President Trump has been working on a replacement for the North American Free Trade Agreement or NAFTA. The new agreement is called the United States-Canada-Mexico Agreement (USCMA), and it is that something has been the works for over a year. The U.S. Senate has voted to approve the USMCA with a vote of 89-10, and the measure now goes to the president for his signature to become law.
The USMCA will force automakers to produce vehicles with 75 percent of the parts originating from the U.S., Canada, or Mexico to qualify for duty-free treatment. The requirement is referred to as “rules of origin” and represents an increase from the 62.5 percent number under NAFTA. USMCA also stipulates that 40 to 45 percent of a vehicle’s content has to be made by workers earning at least $16 per hour. Vehicles not meeting those requirements are subject to a 2.5 percent duty.
The Trump administration believes that USMCA and the recent trade deal with China will help spur economic growth in the country and help the president as his reelection campaign fires up. U.S. Commerce Secretary Wilbur Ross says that it is hard to imagine a recession occurring in the face of the USMCA, and the Chinese trade deal, which automakers say is vital to Detroit’s ability to compete on the international market.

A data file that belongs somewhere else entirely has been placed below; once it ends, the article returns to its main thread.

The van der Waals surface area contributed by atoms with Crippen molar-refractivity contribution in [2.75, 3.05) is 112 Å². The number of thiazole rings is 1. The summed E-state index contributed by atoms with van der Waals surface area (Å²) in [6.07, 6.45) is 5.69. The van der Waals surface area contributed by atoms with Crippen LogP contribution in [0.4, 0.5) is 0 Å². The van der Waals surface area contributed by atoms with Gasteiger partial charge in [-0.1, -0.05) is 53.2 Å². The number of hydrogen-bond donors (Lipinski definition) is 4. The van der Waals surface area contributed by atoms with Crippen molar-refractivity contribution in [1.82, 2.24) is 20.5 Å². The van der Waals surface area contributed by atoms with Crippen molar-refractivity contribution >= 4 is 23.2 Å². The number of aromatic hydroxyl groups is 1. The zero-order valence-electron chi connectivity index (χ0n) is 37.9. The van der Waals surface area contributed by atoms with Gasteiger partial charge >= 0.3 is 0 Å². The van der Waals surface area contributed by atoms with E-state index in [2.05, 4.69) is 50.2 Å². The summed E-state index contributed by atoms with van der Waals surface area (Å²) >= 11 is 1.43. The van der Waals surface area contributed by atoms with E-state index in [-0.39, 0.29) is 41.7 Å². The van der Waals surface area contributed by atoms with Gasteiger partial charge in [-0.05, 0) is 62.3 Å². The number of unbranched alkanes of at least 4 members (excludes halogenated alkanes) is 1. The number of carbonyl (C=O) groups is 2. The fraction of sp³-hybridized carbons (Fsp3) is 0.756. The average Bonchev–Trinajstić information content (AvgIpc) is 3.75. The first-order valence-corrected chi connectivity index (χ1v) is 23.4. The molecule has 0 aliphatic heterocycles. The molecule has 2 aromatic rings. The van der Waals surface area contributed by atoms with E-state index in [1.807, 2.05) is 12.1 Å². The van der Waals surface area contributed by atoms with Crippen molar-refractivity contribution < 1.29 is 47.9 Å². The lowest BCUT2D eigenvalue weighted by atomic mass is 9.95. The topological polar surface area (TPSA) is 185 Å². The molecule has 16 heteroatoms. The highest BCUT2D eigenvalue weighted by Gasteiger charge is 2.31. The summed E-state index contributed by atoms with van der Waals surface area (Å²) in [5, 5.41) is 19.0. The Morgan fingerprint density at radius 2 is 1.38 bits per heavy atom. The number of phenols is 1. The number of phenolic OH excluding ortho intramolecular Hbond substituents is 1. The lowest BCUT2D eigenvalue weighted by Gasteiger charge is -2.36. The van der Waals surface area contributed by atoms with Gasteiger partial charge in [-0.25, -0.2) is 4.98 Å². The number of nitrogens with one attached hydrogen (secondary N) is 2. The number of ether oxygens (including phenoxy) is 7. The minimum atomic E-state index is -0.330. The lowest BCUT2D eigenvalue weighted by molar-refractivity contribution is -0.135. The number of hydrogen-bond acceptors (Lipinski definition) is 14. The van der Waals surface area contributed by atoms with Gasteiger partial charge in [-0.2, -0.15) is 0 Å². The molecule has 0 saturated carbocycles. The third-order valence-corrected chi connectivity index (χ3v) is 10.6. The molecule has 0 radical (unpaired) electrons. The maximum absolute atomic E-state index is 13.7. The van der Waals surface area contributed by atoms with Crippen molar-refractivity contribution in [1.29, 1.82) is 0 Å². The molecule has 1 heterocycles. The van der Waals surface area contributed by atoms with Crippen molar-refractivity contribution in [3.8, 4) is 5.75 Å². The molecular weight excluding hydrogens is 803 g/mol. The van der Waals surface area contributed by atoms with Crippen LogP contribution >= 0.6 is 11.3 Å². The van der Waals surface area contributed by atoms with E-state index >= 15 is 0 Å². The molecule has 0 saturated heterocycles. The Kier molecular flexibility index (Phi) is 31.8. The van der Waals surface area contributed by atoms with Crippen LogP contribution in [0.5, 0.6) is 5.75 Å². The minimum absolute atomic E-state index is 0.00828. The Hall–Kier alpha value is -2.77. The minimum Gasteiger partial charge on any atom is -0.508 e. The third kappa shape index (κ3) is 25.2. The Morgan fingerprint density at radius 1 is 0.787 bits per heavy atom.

Ford Motor Company issued a statement that said in part it has long supported the trade pact, which takes strong actions to address currency manipulation and require the auto industry to increase investments in research, development, and operations in the United States. Ford’s rival GM is also happy that the deal has been approved stating that the agreement is vital to the success of the North American automotive industry.
One aspect of the trade deal that is still murky is if the labor provisions, which are aiming to boost US jobs, will get Detroit to bring more production back to the United States after taking some production to Mexico where labor costs less.
Source: Detroit News